After well over a year of development (Off and on; it was a side project), I’m ready to present an exciting new tool to improve your experience with Dungeons and Dragons:
The Monsterizer is, to put it simply, a monster builder. But it’s better than just that.
Maybe you’ve used the one on DnDBeyond. It’s fine. It’s basically a bunch of giant text boxes, but you’re on your own to do any actual math. And when you’re trying to build or modify a creature, the math is the scariest part. The rules for doing it span 8 full pages of the Dungeon Master’s Guide. Sure, two of them are a gigantic table, but that doesn’t make it better. And even then, one mistake and your CR might be wildly incorrect.
How many DMs out there have thrown a homebrew monster at your players only for them to walk through it like an open door? Or worse, how many have resulted in a TPK in what you thought would be a fair fight?
Well, the Monsterizer is here to help.
With the Monsterizer, you can build your monster without opening your Dungeon Master’s Guide once. Based on the rules in the DMG (with some changes to address very real math problems in those rules), the Monsterizer does the heavy lifting for you. You don’t need to worry about the math.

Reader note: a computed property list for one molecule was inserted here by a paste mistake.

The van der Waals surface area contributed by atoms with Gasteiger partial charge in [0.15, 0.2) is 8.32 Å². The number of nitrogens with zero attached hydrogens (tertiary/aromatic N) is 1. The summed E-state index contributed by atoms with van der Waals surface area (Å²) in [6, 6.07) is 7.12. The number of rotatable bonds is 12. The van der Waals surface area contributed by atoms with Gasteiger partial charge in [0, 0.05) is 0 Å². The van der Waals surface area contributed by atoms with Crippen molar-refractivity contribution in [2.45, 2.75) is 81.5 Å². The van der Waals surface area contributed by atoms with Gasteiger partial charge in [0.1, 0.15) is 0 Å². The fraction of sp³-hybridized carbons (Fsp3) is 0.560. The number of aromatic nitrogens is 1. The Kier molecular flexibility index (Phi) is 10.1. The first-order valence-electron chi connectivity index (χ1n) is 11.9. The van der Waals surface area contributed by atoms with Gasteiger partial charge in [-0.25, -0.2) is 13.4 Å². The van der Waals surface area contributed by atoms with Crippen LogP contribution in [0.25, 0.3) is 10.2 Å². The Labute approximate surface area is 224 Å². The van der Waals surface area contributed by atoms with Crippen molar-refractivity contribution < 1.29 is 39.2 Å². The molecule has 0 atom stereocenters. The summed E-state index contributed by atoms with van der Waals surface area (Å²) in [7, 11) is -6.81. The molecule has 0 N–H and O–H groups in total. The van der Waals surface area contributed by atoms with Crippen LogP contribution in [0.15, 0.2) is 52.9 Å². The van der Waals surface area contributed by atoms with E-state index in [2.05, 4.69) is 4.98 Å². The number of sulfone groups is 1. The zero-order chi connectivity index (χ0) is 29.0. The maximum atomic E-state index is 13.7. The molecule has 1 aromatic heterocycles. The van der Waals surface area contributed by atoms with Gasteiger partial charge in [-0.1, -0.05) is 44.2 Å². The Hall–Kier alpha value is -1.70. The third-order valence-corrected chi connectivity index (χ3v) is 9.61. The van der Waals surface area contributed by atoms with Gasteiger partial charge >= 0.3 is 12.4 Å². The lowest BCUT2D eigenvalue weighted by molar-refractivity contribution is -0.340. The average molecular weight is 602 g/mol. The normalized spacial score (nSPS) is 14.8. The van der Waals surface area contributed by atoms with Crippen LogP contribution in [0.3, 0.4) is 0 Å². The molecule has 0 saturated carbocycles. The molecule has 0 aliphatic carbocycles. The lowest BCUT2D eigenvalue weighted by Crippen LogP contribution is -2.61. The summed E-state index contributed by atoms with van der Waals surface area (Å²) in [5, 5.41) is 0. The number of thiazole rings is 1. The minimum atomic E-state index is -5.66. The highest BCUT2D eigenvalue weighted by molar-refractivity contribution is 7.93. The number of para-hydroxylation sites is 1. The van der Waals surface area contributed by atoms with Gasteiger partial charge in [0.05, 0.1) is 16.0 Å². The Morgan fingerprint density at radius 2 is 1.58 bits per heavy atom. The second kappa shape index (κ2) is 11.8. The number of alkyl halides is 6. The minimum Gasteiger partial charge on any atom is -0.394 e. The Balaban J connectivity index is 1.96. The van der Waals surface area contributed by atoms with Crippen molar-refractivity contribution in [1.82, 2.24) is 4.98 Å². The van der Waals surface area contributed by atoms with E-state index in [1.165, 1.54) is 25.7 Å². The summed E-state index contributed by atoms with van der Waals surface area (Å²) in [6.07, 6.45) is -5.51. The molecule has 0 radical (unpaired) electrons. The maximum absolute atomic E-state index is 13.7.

You don’t even need to worry about formatting. Seriously, look at this beauty:
You can make stat blocks that look that nice without ever once needing to manually mark something bold or whatever. All the hard, boring parts are done for you.
Perhaps even better, you’ll see this right above your stat block:
The “Target CR” is the one that you’ll find in the Monster Manual and in the stat block. The rest tells you how close that number is to correct. In this case, the Air Elemental’s calculated CR is 5, but since their offensive CR is lower, they might be on the weak end of 5. There’s some “fuzziness” there with special traits like whirlwind, but it still gives you a good idea that this creature is on track to be CR 5.
The Monsterizer does all that for you. Want to add spellcasting to a dragon? It’s there. Regular, innate, even pact magic if you want a dragon warlock. Special traits? Every one of them that’s in the SRD. They’re all there pre-formatted and nice, or you can write your own. Give a demon petrifying gaze. Damage resistances? Conditions? They’re all there. Make your zombies two-headed. Make a skeleton immune to fire, then give it the ability to cast Produce Flame. Get creative.
I can honestly say that I don’t know of an easier way to build a monster, and I’ve never had more fun doing it.